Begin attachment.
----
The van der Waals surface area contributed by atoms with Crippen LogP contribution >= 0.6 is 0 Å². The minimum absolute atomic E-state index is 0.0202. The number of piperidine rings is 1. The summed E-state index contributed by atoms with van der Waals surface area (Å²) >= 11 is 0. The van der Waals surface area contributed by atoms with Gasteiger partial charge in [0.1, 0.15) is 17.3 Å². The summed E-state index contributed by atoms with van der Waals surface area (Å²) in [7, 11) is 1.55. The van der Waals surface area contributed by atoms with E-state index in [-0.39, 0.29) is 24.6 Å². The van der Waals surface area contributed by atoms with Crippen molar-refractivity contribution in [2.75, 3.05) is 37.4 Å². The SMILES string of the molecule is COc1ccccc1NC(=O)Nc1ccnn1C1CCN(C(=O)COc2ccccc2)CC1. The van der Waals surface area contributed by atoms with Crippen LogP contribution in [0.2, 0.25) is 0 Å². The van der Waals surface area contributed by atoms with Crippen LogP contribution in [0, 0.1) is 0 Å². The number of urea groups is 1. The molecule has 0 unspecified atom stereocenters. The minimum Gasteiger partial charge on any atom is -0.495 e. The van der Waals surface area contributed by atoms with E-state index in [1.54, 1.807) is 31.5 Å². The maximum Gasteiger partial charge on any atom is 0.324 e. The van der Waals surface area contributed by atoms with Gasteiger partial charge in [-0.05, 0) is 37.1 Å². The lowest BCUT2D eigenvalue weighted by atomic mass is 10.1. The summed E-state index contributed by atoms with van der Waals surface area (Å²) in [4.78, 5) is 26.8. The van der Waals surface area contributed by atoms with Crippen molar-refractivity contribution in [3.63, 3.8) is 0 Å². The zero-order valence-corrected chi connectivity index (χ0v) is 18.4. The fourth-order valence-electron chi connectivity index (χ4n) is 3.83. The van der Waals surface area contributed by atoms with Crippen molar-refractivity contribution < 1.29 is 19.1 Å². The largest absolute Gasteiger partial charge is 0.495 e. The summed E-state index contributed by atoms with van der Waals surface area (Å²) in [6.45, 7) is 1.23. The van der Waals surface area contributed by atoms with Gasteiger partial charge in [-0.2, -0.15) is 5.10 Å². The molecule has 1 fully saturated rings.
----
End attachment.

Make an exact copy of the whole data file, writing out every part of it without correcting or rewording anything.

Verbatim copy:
The van der Waals surface area contributed by atoms with Crippen LogP contribution >= 0.6 is 0 Å². The minimum absolute atomic E-state index is 0.0202. The number of piperidine rings is 1. The summed E-state index contributed by atoms with van der Waals surface area (Å²) >= 11 is 0. The van der Waals surface area contributed by atoms with Gasteiger partial charge in [0.1, 0.15) is 17.3 Å². The summed E-state index contributed by atoms with van der Waals surface area (Å²) in [7, 11) is 1.55. The van der Waals surface area contributed by atoms with E-state index in [-0.39, 0.29) is 24.6 Å². The van der Waals surface area contributed by atoms with Crippen molar-refractivity contribution in [2.75, 3.05) is 37.4 Å². The SMILES string of the molecule is COc1ccccc1NC(=O)Nc1ccnn1C1CCN(C(=O)COc2ccccc2)CC1. The van der Waals surface area contributed by atoms with Crippen LogP contribution in [0.2, 0.25) is 0 Å². The van der Waals surface area contributed by atoms with Crippen LogP contribution in [0, 0.1) is 0 Å². The number of urea groups is 1. The molecule has 0 unspecified atom stereocenters. The minimum Gasteiger partial charge on any atom is -0.495 e. The van der Waals surface area contributed by atoms with E-state index in [1.54, 1.807) is 31.5 Å². The maximum Gasteiger partial charge on any atom is 0.324 e. The van der Waals surface area contributed by atoms with Gasteiger partial charge in [-0.05, 0) is 37.1 Å². The lowest BCUT2D eigenvalue weighted by atomic mass is 10.1. The summed E-state index contributed by atoms with van der Waals surface area (Å²) in [4.78, 5) is 26.8. The van der Waals surface area contributed by atoms with Crippen molar-refractivity contribution in [3.63, 3.8) is 0 Å². The zero-order valence-corrected chi connectivity index (χ0v) is 18.4. The fourth-order valence-electron chi connectivity index (χ4n) is 3.83. The van der Waals surface area contributed by atoms with Crippen molar-refractivity contribution < 1.29 is 19.1 Å². The largest absolute Gasteiger partial charge is 0.495 e. The summed E-state index contributed by atoms with van der Waals surface area (Å²) in [6.45, 7) is 1.23. The van der Waals surface area contributed by atoms with Gasteiger partial charge in [-0.2, -0.15) is 5.10 Å². The molecule has 1 fully saturated rings.